# On Benford’s law.

Benford’s law is a statistical observation. If I remember the story more or less correct, Benford found at some point in time that those old logarithm tables had pages that were far more worn out compared to others. And it seems that people used those old (but at the time very important) tables much more for numbers starting with small digits like 1 or 2 and much less for high leading digits like 8 or 9. The observation was that the probability of a leading digit of d was given by log(1 + 1/d). I remember that during a train ride to the city of Utrecht about two decades ago I found a very simple distribution that gives the Benford law perfectly for numbers written in the usual base 10. Basically if you use a uniform distribution in the exponent, that more or less always gives rise to some approximation of Benford’s law.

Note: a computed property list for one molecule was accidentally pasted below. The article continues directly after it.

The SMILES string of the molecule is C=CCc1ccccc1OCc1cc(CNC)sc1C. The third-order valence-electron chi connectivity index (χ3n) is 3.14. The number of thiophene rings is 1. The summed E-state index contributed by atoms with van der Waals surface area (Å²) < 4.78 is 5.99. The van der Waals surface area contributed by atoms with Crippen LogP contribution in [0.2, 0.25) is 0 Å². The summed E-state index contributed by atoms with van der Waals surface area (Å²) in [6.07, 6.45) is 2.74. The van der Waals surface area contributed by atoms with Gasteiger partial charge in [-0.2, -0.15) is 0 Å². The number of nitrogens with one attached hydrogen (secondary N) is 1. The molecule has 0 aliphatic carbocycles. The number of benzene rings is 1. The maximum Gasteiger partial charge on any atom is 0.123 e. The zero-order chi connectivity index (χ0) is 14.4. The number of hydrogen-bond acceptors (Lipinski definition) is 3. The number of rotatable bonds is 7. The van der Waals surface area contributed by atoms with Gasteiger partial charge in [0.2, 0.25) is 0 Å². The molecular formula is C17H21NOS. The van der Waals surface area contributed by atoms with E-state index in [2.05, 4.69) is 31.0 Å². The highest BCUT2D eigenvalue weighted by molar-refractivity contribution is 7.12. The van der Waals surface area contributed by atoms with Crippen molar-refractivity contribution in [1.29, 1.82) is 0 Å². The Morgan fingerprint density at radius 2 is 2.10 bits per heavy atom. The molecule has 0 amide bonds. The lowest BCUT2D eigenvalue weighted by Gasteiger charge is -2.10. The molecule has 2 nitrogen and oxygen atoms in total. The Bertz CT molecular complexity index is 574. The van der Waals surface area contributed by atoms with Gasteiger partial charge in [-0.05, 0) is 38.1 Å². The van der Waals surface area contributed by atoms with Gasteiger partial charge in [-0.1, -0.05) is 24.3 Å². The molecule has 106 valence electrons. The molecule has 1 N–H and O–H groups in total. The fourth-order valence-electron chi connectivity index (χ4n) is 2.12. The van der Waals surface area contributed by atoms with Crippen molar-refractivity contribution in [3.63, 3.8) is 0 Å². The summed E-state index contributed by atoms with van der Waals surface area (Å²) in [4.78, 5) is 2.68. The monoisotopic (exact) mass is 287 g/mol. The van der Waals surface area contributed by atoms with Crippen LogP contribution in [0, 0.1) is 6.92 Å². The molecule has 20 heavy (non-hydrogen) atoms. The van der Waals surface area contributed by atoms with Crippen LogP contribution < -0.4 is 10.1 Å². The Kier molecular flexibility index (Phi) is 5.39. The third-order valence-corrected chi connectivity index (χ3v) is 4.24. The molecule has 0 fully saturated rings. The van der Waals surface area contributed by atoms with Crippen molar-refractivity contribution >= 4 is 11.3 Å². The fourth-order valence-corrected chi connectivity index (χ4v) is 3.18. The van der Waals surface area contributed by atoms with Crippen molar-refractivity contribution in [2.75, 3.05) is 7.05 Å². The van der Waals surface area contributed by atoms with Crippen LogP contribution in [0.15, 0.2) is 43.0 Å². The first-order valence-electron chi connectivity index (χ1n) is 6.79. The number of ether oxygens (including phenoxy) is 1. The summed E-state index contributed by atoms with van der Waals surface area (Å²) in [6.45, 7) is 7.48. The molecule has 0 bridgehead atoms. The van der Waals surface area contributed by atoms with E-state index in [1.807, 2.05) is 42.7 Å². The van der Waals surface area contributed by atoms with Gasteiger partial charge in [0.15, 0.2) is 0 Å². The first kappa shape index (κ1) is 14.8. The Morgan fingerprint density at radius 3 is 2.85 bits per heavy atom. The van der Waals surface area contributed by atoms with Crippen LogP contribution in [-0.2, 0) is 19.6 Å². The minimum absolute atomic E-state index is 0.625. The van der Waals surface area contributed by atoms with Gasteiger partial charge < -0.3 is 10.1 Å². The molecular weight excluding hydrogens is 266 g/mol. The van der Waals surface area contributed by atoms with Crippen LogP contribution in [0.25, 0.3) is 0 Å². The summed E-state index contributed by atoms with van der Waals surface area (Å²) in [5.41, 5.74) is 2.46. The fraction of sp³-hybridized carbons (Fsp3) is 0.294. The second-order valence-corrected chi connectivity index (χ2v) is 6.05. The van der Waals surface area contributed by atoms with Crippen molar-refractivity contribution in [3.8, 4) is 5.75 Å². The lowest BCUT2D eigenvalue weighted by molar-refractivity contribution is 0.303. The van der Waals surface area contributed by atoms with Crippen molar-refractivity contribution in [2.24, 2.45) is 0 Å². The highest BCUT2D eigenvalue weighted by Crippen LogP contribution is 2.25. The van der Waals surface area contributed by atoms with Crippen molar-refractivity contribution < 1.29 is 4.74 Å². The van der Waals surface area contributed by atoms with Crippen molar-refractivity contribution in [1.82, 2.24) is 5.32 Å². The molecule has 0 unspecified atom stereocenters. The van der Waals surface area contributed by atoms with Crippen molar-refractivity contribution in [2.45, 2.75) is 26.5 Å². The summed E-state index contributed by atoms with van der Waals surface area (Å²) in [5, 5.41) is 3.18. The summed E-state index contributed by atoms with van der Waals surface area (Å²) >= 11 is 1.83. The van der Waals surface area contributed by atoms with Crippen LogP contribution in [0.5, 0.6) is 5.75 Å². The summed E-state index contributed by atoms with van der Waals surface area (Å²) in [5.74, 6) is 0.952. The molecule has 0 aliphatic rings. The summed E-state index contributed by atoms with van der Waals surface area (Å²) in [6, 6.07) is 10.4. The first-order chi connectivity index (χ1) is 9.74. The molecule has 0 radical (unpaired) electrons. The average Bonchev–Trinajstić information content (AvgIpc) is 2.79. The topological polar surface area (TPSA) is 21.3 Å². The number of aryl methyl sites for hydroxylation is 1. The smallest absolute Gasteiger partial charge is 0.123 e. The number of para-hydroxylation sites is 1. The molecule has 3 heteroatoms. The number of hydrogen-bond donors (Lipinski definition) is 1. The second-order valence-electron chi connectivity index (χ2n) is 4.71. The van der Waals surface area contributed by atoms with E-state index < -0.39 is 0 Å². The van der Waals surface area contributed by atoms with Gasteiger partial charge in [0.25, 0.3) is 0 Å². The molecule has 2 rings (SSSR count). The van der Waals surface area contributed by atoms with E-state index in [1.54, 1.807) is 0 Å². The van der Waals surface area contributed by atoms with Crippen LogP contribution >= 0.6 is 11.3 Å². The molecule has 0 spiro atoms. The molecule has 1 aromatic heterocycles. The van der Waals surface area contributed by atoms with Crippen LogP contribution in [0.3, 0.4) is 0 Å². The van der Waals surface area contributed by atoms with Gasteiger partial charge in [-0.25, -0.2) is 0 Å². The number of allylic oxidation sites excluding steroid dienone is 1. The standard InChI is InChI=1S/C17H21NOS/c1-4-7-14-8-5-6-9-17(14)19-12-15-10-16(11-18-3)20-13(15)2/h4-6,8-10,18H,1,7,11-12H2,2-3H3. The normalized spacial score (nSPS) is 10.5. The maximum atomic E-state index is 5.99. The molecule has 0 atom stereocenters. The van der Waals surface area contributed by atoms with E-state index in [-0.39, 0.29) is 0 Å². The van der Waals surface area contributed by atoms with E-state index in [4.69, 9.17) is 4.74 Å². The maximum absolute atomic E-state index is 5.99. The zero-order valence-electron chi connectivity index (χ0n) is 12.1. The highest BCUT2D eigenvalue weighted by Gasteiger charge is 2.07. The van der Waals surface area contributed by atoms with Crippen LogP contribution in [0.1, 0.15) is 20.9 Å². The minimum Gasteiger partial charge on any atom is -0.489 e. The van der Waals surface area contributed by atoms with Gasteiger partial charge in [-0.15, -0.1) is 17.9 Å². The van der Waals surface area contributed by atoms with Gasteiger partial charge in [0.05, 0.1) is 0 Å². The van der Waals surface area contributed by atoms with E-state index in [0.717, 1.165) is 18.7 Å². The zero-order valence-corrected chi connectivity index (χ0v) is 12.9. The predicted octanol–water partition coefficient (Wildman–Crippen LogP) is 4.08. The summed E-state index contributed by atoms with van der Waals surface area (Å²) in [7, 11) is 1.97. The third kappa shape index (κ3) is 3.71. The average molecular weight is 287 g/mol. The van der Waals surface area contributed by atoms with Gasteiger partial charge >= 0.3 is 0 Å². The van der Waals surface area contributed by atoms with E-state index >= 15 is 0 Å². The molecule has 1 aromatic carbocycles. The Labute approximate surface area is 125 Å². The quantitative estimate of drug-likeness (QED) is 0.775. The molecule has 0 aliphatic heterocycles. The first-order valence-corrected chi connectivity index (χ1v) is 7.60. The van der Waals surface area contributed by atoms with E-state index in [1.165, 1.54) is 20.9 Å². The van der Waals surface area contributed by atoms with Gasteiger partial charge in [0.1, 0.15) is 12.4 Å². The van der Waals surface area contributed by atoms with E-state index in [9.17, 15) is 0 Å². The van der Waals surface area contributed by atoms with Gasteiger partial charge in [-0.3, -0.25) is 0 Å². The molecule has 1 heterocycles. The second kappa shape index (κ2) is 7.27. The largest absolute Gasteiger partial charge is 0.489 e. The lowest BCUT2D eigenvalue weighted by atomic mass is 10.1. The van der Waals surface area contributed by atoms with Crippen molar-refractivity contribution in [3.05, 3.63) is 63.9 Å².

A few weeks back for no reason at all, I did a search on the preprint archive on the subject of Benford’s law and a rather strange article popped up. It is written by Kazifumi Ozawa. Title: Continuous Distributions on $(0, \infty)$ Giving Benford’s Law Exactly.